Do I really need to rotate my tires?
The answer is yes, but let us examine why it is pertinent to your particular vehicle. Each vehicle wears tires differently. Front wheel, rear wheel, all wheel drive or part time 4×4, they all have different wear patterns, advantages and disadvantages.
Front wheel drive vehicles as per design tend to wear the front tires much more than the rears because all the power from the engine is supplied to the front wheels. If you are in the habit of doing hard accelerating and braking, your front tires will pay the ultimate price for your driving style. Also, the rear tires are left just bobbing around, the more aggressive your driving style is, the more likely they will bounce in and out of contact with the road while they try to stabilize your vehicle. The effect of this on the rear tires is a condition called “cupping” or “feather edging”. This defect can be diagnosed visually when you notice a difference in colour in each tread block on the tire, usually going from a dark colour to light around the circumference of the tire, or simply run your hand over the tread of the tire and you will feel the high and low spots.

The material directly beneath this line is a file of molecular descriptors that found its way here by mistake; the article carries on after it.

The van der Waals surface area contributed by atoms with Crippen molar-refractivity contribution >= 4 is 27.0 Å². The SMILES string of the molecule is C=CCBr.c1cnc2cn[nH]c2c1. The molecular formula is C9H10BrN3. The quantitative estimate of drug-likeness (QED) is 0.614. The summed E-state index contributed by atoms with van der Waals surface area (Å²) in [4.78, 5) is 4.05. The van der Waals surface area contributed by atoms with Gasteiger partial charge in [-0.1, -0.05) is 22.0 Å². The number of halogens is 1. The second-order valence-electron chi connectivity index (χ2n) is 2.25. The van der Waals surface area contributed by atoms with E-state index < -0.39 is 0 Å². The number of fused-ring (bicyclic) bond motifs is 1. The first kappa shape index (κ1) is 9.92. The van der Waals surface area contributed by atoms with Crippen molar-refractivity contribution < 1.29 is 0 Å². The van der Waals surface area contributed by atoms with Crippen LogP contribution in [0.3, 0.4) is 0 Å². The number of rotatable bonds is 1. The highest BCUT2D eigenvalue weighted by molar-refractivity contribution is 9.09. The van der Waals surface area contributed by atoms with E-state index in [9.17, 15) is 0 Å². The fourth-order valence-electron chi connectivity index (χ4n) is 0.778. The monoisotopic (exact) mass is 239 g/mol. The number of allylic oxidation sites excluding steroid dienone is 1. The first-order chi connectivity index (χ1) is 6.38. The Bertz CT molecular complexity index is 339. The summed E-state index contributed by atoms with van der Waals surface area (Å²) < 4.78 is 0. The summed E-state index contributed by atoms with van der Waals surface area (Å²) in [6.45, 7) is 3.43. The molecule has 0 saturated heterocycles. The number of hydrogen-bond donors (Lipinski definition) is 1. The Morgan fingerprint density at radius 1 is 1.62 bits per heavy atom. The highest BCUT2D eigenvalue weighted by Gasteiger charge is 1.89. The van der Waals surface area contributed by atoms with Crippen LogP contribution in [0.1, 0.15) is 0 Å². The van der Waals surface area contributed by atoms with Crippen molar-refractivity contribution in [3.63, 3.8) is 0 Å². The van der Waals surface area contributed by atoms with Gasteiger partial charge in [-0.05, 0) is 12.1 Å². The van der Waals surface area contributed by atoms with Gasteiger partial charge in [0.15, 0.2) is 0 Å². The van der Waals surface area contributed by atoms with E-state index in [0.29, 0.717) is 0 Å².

Rear wheel drive vehicles alternately wear tires on the back faster than on the front. “Feather edging” will also occur on the front tires of a rear wheel drive vehicle just not as quickly as with front drive vehicles.
All wheel drive vehicles offer awesome handling, but the trade off is that they are particularly hard on all tires. Not only do they put power to the pavement through all 4 tires, but they tend to wear the edges of the front tires excessively as they try not to keep all 4 tires rotating at the same speed during cornering manoeuvres.
Part time 4×4 is basically the same as rear wheel drive, except when extra traction is required you have the option of enlisting the help of the front wheels. This is probably the best compromise of fuel economy, tire wear and traction and is my personal favourite.
So, the question remains, how often should you rotate your tires? A good rule of thumb is to rotate them every 10,000 kms. As with most services related to your vehicle, a small investment will save you money in the long run.
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